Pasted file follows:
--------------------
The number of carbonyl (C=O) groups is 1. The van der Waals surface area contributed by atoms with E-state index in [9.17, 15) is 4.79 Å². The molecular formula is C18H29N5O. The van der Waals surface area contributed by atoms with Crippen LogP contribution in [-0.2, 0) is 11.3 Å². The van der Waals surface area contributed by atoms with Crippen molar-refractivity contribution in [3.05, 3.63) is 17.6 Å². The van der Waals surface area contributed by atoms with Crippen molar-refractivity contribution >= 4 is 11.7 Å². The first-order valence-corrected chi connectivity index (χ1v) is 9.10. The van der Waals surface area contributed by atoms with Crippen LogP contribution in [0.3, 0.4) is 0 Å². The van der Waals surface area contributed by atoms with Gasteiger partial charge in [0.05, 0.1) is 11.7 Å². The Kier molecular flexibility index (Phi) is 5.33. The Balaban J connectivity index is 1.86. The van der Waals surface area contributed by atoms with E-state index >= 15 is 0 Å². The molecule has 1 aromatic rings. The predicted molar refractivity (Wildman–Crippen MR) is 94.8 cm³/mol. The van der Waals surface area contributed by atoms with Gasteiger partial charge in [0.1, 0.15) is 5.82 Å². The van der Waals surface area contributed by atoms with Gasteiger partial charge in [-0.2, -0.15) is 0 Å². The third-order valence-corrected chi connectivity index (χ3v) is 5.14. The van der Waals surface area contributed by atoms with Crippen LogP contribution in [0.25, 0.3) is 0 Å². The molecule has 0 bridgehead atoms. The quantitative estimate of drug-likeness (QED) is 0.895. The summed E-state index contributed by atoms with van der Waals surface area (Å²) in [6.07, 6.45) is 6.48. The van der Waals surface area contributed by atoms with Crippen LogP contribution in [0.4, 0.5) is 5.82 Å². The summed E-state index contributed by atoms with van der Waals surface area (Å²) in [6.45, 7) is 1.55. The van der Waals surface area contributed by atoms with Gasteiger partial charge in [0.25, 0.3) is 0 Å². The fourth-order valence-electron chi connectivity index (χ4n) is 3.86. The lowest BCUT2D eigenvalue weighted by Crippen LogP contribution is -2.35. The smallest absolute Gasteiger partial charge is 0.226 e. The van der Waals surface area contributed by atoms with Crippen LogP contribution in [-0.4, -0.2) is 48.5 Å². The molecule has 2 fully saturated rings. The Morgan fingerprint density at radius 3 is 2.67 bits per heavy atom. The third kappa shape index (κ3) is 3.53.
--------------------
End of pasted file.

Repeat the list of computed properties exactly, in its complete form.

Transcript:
The number of carbonyl (C=O) groups is 1. The van der Waals surface area contributed by atoms with E-state index in [9.17, 15) is 4.79 Å². The molecular formula is C18H29N5O. The van der Waals surface area contributed by atoms with Crippen LogP contribution in [-0.2, 0) is 11.3 Å². The van der Waals surface area contributed by atoms with Crippen molar-refractivity contribution in [3.05, 3.63) is 17.6 Å². The van der Waals surface area contributed by atoms with Crippen molar-refractivity contribution >= 4 is 11.7 Å². The first-order valence-corrected chi connectivity index (χ1v) is 9.10. The van der Waals surface area contributed by atoms with Crippen LogP contribution in [0.3, 0.4) is 0 Å². The van der Waals surface area contributed by atoms with Gasteiger partial charge in [0.05, 0.1) is 11.7 Å². The Kier molecular flexibility index (Phi) is 5.33. The Balaban J connectivity index is 1.86. The van der Waals surface area contributed by atoms with E-state index >= 15 is 0 Å². The molecule has 1 aromatic rings. The predicted molar refractivity (Wildman–Crippen MR) is 94.8 cm³/mol. The van der Waals surface area contributed by atoms with Gasteiger partial charge in [0.1, 0.15) is 5.82 Å². The van der Waals surface area contributed by atoms with Gasteiger partial charge in [-0.2, -0.15) is 0 Å². The third-order valence-corrected chi connectivity index (χ3v) is 5.14. The van der Waals surface area contributed by atoms with Crippen LogP contribution in [0.25, 0.3) is 0 Å². The molecule has 0 bridgehead atoms. The quantitative estimate of drug-likeness (QED) is 0.895. The summed E-state index contributed by atoms with van der Waals surface area (Å²) in [6.07, 6.45) is 6.48. The van der Waals surface area contributed by atoms with Crippen LogP contribution in [0.4, 0.5) is 5.82 Å². The summed E-state index contributed by atoms with van der Waals surface area (Å²) in [6.45, 7) is 1.55. The van der Waals surface area contributed by atoms with Gasteiger partial charge in [0.25, 0.3) is 0 Å². The fourth-order valence-electron chi connectivity index (χ4n) is 3.86. The lowest BCUT2D eigenvalue weighted by Crippen LogP contribution is -2.35. The smallest absolute Gasteiger partial charge is 0.226 e. The van der Waals surface area contributed by atoms with Crippen LogP contribution in [-0.4, -0.2) is 48.5 Å². The molecule has 2 fully saturated rings. The Morgan fingerprint density at radius 3 is 2.67 bits per heavy atom. The third kappa shape index (κ3) is 3.53.